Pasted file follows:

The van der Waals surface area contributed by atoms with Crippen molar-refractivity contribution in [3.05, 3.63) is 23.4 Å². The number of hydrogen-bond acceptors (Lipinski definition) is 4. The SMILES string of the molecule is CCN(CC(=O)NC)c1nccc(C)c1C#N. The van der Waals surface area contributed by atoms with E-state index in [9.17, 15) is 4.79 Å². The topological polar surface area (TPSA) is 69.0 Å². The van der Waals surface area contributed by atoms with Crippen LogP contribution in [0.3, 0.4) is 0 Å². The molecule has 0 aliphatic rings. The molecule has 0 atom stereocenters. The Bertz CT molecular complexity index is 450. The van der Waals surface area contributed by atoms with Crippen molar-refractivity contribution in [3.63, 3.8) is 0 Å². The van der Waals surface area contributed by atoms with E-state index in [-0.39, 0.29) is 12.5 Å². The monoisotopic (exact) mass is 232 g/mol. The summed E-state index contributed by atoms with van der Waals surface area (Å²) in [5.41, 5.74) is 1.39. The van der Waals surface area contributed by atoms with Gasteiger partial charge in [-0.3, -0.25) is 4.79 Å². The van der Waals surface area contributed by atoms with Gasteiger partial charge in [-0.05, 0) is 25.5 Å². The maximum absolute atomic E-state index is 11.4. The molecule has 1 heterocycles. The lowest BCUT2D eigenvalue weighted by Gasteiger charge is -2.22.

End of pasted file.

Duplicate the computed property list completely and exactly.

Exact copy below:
The van der Waals surface area contributed by atoms with Crippen molar-refractivity contribution in [3.05, 3.63) is 23.4 Å². The number of hydrogen-bond acceptors (Lipinski definition) is 4. The SMILES string of the molecule is CCN(CC(=O)NC)c1nccc(C)c1C#N. The van der Waals surface area contributed by atoms with E-state index in [9.17, 15) is 4.79 Å². The topological polar surface area (TPSA) is 69.0 Å². The van der Waals surface area contributed by atoms with Crippen LogP contribution in [0.3, 0.4) is 0 Å². The molecule has 0 aliphatic rings. The molecule has 0 atom stereocenters. The Bertz CT molecular complexity index is 450. The van der Waals surface area contributed by atoms with Crippen molar-refractivity contribution in [3.63, 3.8) is 0 Å². The van der Waals surface area contributed by atoms with E-state index in [-0.39, 0.29) is 12.5 Å². The monoisotopic (exact) mass is 232 g/mol. The summed E-state index contributed by atoms with van der Waals surface area (Å²) in [5.41, 5.74) is 1.39. The van der Waals surface area contributed by atoms with Gasteiger partial charge in [-0.3, -0.25) is 4.79 Å². The van der Waals surface area contributed by atoms with Gasteiger partial charge in [-0.05, 0) is 25.5 Å². The maximum absolute atomic E-state index is 11.4. The molecule has 1 heterocycles. The lowest BCUT2D eigenvalue weighted by Gasteiger charge is -2.22.